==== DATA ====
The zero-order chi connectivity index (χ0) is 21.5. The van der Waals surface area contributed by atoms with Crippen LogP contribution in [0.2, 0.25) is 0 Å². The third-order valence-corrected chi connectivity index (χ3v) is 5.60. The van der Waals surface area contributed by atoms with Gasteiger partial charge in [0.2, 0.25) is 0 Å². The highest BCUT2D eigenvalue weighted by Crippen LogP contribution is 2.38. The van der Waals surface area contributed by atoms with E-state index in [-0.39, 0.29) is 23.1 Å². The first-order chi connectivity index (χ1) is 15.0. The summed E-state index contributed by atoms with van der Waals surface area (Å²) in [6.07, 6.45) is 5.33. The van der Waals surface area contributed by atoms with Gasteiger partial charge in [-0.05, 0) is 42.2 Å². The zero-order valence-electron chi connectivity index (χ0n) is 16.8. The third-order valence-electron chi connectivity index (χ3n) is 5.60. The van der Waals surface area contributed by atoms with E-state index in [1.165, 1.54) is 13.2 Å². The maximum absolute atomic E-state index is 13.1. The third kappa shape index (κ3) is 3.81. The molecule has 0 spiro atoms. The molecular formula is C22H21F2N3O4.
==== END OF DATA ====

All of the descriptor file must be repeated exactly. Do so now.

The zero-order chi connectivity index (χ0) is 21.5. The van der Waals surface area contributed by atoms with Crippen LogP contribution in [0.2, 0.25) is 0 Å². The third-order valence-corrected chi connectivity index (χ3v) is 5.60. The van der Waals surface area contributed by atoms with Gasteiger partial charge in [0.2, 0.25) is 0 Å². The highest BCUT2D eigenvalue weighted by Crippen LogP contribution is 2.38. The van der Waals surface area contributed by atoms with E-state index in [-0.39, 0.29) is 23.1 Å². The first-order chi connectivity index (χ1) is 15.0. The summed E-state index contributed by atoms with van der Waals surface area (Å²) in [6.07, 6.45) is 5.33. The van der Waals surface area contributed by atoms with Gasteiger partial charge in [-0.05, 0) is 42.2 Å². The zero-order valence-electron chi connectivity index (χ0n) is 16.8. The third-order valence-electron chi connectivity index (χ3n) is 5.60. The van der Waals surface area contributed by atoms with E-state index in [1.165, 1.54) is 13.2 Å². The maximum absolute atomic E-state index is 13.1. The third kappa shape index (κ3) is 3.81. The molecule has 0 spiro atoms. The molecular formula is C22H21F2N3O4.